FAA proposes a new engine bird ingestion capability

Eleanor Steed
By Eleanor Steed July 12, 2018 15:30

FAA proposes a new engine bird ingestion capability

The FAA is proposing the addition of a new test requirement to the airworthiness regulation addressing engine bird ingestion. The current regulation ensures bird ingestion capability of the turbofan engine fan blades, but the existing test conditions do not adequately demonstrate bird ingestion capability of the engine core.
This proposed rule would require that, to obtain certification of a turbofan engine, a manufacturer must show that the engine core can continue to operate after ingesting a medium sized bird while operating at a lower fan speed associated with climb or landing. This new requirement would ensure that engines can ingest the largest medium flocking bird required by the existing rule into the engine core at climb or descent conditions.

Currently, the MFB test is conducted using 100 percent power or thrust and 200 knots airspeed, simulating takeoff conditions. Consequently, the current MFB test does not simulate lower fan speed phases of flight (such as climb and descent) during which a bird, if ingested, is more likely to enter the engine core. In addition, the higher airspeed in climb is not covered by the existing test. Therefore, the existing small and medium flocking bird tests do not provide the intended demonstration of core durability against bird ingestion for climb and descent conditions.

The proposed test consists of firing at the engine core one MFB, equivalent to the largest bird currently required by § 33.76(c) for the engine inlet throat area of the engine being tested, using either climb or descent testing conditions for an engine.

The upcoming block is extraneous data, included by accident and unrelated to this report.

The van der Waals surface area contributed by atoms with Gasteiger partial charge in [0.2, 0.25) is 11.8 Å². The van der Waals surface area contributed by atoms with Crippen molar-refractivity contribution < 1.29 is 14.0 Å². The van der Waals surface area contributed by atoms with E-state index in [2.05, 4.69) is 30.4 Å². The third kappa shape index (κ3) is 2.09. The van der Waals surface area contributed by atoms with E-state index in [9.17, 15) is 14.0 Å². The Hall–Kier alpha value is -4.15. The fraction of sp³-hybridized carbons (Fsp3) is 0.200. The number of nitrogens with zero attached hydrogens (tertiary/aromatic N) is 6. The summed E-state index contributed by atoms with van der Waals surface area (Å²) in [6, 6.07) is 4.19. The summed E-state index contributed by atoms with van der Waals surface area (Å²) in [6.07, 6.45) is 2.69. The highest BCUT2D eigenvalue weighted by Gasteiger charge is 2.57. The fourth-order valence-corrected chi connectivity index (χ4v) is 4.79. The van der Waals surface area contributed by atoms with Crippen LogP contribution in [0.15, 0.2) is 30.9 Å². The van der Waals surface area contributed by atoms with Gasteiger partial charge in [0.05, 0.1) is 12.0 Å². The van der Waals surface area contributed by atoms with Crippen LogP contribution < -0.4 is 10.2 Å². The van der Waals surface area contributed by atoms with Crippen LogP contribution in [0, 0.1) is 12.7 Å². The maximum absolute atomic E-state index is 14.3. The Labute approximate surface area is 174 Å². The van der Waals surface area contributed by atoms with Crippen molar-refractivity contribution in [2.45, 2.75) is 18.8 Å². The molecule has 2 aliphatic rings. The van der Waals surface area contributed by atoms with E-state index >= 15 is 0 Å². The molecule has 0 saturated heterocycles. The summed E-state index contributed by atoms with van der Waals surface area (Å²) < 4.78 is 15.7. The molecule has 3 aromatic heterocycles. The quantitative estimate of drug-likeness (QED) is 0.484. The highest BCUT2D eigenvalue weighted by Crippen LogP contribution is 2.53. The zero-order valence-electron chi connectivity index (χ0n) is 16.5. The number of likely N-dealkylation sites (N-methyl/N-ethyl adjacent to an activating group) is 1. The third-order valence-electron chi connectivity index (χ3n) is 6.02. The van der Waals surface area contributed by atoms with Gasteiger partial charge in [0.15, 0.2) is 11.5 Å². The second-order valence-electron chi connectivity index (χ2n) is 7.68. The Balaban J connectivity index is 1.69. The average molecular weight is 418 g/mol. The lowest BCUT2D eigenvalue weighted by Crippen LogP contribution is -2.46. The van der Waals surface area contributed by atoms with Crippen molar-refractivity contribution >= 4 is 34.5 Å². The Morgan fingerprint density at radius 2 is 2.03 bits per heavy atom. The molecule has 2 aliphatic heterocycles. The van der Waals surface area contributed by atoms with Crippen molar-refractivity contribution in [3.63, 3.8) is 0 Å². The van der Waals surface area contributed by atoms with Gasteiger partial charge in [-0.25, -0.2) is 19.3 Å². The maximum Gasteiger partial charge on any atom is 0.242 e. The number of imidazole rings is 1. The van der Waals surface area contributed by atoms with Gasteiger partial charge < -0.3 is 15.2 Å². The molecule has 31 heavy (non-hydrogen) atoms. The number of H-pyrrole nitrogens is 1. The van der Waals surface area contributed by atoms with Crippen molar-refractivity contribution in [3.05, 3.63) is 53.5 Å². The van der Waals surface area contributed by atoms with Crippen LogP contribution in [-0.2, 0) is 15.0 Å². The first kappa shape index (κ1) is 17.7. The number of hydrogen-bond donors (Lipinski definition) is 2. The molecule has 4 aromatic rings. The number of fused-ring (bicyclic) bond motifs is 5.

The FAA estimates the annualized costs of this proposed rule to be $4 million, or $52 million over 27 years (at a seven percent present discount rate). The FAA estimates the annualized benefits of $5 million, or $61 million over 27 years.

The FAA notes that this proposed rule may result in the engine manufacturer having to run an additional bird ingestion test. If the manufacturer discovers during the 250-knot climb test that no bird material enters the engine core, then it is required to run the 200-knot approach test. However, the FAA anticipates the two-test scenario is unlikely, because manufacturers would evaluate the design of its engine prior to engine bird ingestion testing. Thus, a manufacturer would be able to determine, prior to commencing certification testing, whether their engine will centrifuge all bird material away from the core. Based on this determination, the manufacturer would select the appropriate bird ingestion test (either the 250-knot climb or 200-knot approach test) proposed in this rule.

Comments are sought until September. Click here for the proposal in full.

Eleanor Steed
By Eleanor Steed July 12, 2018 15:30